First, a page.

The Norwegian on trial for killing 77 people in a bombing and shooting rampage has criticised psychiatrists who diagnosed him as psychotic, saying their report contains evil, fictional inventions.
Two court-appointed psychiatric teams have examined Anders Behring Breivik and come to opposite conclusions about his mental health. A five-judge trial panel will ultimately decide.
On the eighth day of his trial on murder and terrorism charges, he told the court the psychiatrists who found him psychotic were emotionally shaken by his acts and had decided at the outset to call him insane.
Their report, diagnosing Anders Breivik as a paranoid schizophrenic suffering from psychosis, was contradicted earlier this month by a second team of experts. Psychiatrist Agnar Aspaas said he and a colleague had found "no evidence" of psychosis.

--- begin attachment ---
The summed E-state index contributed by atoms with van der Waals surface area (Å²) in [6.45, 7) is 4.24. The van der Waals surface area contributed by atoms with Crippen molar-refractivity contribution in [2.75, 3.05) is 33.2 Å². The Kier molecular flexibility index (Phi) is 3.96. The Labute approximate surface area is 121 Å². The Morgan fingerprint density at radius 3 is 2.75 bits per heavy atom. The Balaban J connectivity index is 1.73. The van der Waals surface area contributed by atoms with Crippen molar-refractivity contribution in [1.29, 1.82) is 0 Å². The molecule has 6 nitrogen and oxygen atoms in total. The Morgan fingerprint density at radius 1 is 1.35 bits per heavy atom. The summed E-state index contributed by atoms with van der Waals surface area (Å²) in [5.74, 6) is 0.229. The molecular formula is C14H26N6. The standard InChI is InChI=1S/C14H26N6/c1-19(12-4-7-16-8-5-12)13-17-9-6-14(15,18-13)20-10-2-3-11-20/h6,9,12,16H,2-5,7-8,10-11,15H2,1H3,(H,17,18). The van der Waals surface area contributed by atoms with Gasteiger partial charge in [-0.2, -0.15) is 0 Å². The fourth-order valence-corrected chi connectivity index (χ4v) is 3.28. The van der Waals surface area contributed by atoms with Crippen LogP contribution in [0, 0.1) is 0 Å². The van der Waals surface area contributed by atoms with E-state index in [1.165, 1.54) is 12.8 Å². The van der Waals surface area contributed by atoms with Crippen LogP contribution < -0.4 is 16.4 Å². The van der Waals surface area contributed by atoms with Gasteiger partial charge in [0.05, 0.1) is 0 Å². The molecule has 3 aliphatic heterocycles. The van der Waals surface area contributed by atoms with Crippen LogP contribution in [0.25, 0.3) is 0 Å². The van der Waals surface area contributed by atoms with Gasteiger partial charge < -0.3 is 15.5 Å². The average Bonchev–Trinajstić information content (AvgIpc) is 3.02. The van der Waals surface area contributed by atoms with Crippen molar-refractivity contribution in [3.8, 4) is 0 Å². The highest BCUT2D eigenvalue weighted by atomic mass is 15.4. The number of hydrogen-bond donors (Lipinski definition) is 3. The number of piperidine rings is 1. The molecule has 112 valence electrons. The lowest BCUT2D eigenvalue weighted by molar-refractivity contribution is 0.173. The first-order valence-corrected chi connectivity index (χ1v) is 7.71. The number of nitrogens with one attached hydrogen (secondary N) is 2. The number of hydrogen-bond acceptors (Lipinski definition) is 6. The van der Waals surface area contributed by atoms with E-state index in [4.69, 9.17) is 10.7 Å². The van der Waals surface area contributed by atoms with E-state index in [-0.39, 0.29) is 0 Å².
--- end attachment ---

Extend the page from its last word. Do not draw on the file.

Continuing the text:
The 33-year-old admits killing eight people with a car bomb at government offices in Oslo, then gunning down 69 people, mostly teenagers, at an island summer camp of the ruling Labour Party last July.
He has pleaded not guilty, claiming he had the right to defend Norway and Europe against Muslim immigration.
If judged sane he could get 21 years in prison with possible extensions. Otherwise he is likely to be sentenced to indefinite psychiatric detention - a fate he has called "worse than death".